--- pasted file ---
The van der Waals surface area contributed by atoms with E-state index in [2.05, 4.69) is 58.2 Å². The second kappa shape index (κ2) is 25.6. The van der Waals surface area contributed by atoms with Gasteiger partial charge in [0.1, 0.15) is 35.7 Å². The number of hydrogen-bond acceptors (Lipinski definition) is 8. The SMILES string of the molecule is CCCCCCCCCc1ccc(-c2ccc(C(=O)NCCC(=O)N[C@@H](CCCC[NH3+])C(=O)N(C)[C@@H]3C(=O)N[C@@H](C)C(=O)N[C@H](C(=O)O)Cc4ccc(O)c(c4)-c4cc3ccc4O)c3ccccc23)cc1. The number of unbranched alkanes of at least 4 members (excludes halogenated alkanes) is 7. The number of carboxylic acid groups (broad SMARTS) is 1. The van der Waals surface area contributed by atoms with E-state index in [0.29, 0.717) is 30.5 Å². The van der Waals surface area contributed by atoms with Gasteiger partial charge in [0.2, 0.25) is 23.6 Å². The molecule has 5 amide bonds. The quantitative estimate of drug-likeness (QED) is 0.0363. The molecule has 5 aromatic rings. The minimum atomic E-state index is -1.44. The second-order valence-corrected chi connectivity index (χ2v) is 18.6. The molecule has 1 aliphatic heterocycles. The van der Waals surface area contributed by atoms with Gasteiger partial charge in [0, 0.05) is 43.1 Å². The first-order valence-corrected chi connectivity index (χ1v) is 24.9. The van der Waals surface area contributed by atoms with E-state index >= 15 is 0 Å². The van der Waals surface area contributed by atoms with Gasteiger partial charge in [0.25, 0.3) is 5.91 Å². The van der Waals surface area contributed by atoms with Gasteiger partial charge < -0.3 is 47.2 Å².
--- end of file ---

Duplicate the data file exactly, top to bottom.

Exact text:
The van der Waals surface area contributed by atoms with E-state index in [2.05, 4.69) is 58.2 Å². The second kappa shape index (κ2) is 25.6. The van der Waals surface area contributed by atoms with Gasteiger partial charge in [0.1, 0.15) is 35.7 Å². The number of hydrogen-bond acceptors (Lipinski definition) is 8. The SMILES string of the molecule is CCCCCCCCCc1ccc(-c2ccc(C(=O)NCCC(=O)N[C@@H](CCCC[NH3+])C(=O)N(C)[C@@H]3C(=O)N[C@@H](C)C(=O)N[C@H](C(=O)O)Cc4ccc(O)c(c4)-c4cc3ccc4O)c3ccccc23)cc1. The number of unbranched alkanes of at least 4 members (excludes halogenated alkanes) is 7. The number of carboxylic acid groups (broad SMARTS) is 1. The van der Waals surface area contributed by atoms with E-state index in [0.29, 0.717) is 30.5 Å². The van der Waals surface area contributed by atoms with Gasteiger partial charge in [0.2, 0.25) is 23.6 Å². The molecule has 5 amide bonds. The quantitative estimate of drug-likeness (QED) is 0.0363. The molecule has 5 aromatic rings. The minimum atomic E-state index is -1.44. The second-order valence-corrected chi connectivity index (χ2v) is 18.6. The molecule has 1 aliphatic heterocycles. The van der Waals surface area contributed by atoms with Gasteiger partial charge in [0, 0.05) is 43.1 Å². The first-order valence-corrected chi connectivity index (χ1v) is 24.9. The van der Waals surface area contributed by atoms with E-state index >= 15 is 0 Å². The van der Waals surface area contributed by atoms with Gasteiger partial charge in [0.25, 0.3) is 5.91 Å². The van der Waals surface area contributed by atoms with Gasteiger partial charge < -0.3 is 47.2 Å².